Autonomous automakers make progress, leaving US regulators behind


WASHINGTON/SAN FRANCISCO, Feb 2 (Reuters) – Autonomous vehicle companies from Tesla Inc (TSLA.O) to General Motors Co’s (GM.N) Cruise are racing to start making money from their technology, surpassing the efforts of regulators and Congress to draft rules of conduct for robotic vehicles.

On Tuesday, Cruise said SoftBank Group Corp (9984.T) would invest an additional $1.35 billion in anticipation of Cruise launching robo-taxi business operations. Read more

Cruise needs a permit, from the California Public Utilities Commission, to start charging for rides around San Francisco in vehicles without a human driver.

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Cruise, Tesla, Alphabet Inc’s Waymo (GOOGL.O) and Aurora Innovation Inc (AUR.O) are among several companies aiming to deploy fully autonomous vehicle technology in the United States within two to three years, whether or not federal regulators provide a clear legal framework to do so. Autonomous vehicle (AV) startups and automakers are under pressure to start generating revenue from billions of dollars in engineering investments over the past decade.

The bill to create a national framework of rules governing autonomous vehicles remains stalled in Congress, despite industry lobbying. This left self-driving vehicle companies free to deploy robot taxis or self-driving trucks in some states, such as Arizona and Texas, but not others. Waymo has provided thousands of driverless robo-taxi rides in Phoenix, though service remains limited.

“Providing guardrails is helpful, federally,” said Chris Urmson, chief executive of automated vehicle technology company Aurora Innovation. “Today we have different regulations in all 50 states.”

Aurora is testing its Aurora Driver in Class 8 trucks, but so far it can’t run those trucks in California without a human driver. That cuts out a potentially rich market for self-driving truck companies hauling loads from Southern California to fulfillment centers east.

“We’re looking at the Port of Los Angeles … and the supply chain challenges that we’re seeing. There’s a real urgency for this technology” to address the shortage of truck drivers, Urmson told an audience at the Motor Show. Washington auto last month.

Broadcast industry lobbyist Ariel Wolf told a U.S. House of Representatives panel on Tuesday that self-driving trucks “won’t lead to mass layoffs.” Instead, he said, self-driving trucks making long-haul trips will allow human drivers to “spend more nights in their own beds rather than in a truck’s bunk.”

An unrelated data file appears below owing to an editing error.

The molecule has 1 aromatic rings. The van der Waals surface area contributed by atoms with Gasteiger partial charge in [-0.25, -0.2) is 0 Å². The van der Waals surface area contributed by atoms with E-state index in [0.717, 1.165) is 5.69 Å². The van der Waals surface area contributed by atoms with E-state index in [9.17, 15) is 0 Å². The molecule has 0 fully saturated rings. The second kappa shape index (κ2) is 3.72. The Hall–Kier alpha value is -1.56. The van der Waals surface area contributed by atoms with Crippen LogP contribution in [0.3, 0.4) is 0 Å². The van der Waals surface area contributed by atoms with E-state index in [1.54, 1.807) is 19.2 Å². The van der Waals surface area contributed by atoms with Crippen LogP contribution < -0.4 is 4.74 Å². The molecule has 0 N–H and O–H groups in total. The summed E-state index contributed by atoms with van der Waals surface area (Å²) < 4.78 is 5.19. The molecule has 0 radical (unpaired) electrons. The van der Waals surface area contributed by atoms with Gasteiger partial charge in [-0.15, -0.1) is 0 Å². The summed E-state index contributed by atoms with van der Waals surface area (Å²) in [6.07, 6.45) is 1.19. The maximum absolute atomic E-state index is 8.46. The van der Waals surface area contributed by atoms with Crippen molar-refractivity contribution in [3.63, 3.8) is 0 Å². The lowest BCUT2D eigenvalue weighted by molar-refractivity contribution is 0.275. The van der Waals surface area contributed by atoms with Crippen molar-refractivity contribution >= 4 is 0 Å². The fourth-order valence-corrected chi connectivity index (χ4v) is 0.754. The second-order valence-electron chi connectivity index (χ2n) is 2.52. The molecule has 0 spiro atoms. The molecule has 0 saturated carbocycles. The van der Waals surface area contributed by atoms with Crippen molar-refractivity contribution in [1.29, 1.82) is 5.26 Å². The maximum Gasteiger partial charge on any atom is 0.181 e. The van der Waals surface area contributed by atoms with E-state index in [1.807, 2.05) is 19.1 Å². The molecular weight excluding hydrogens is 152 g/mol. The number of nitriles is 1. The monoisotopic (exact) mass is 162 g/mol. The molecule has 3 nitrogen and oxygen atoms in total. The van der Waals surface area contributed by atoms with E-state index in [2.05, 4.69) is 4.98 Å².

PROTECT JOBS

Unions, however, urged Congress to be skeptical.

“We stand to lose hundreds of thousands of frontline manufacturing and transportation jobs if Congress does not act decisively and the audiovisual industry remains completely unregulated,” the president said Tuesday. of the Transportation Workers Union, John Samuelsen, on the House panel.

Unions and litigators also want self-driving vehicle companies to disclose more crash data and other aspects of their systems.

“All workers deserve to know that an autonomous vehicle or bot traveling alongside them is safe enough to share the same road or worksite,” said Teamsters manager Doug Bloch.

In the absence of new laws tailored to automated vehicles, the National Highway Traffic Safety Administration, which oversees vehicle safety in the United States, has offered voluntary guidelines and last year required companies to report accidents involving automated driving systems.

But the agency hasn’t released comprehensive standards for robot cars or trucks. The US Federal Aviation Administration has the authority to review new technologies before they are used in aircraft. But car manufacturers are free to certify themselves that an item is safe. NHTSA steps in if new features prove to be a safety hazard.

NHTSA officials have stepped up scrutiny of Tesla’s automated driving systems over the past year. The agency said on Tuesday it had pressed Tesla to modify a feature of its Full Self Driving, or FSD, automated driving system that allowed vehicles to continue through stop signs rather than come to a complete stop. So-called rolling stops are illegal.

In December, NHTSA opened a review of a feature that allowed Tesla models to play videos on dashboard screens, and last August opened a formal investigation into Autopilot driver assistance systems in 765s. 000 American vehicles after a series of incidents in which Teslas collided with emergency vehicles. .

Yet Tesla Chief Executive Elon Musk made no mention of regulatory concerns during a January 26 investor call when he said the company may soon use an over-the-air software download to enable its vehicles to drive themselves and be used to provide autonomy. transportation services.

“I would be shocked if we didn’t achieve safer-than-human fully self-driving this year,” Musk said. When Tesla enables its vehicles to drive autonomously via an over-the-air software download, Musk said, vehicle owners could offer rides that “cost less than the subsidized value of a bus ticket.”

One potential avenue for industry and safety advocates involves voluntary agreements on standards, said David Harkey, president of the Insurance Institute for Highway Safety, an industry-backed vehicle safety research body. insurance. Harkey said the IIHS could be part of such an effort.

“We have to get to the point where it’s not the Wild West anymore,” he said.

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Reporting by David Shepardson in Washington, Hyunjoo Jin in San Francisco and Joseph White in Detroit Writing by Joseph White Editing by Matthew Lewis

Our standards: The Thomson Reuters Trust Principles.

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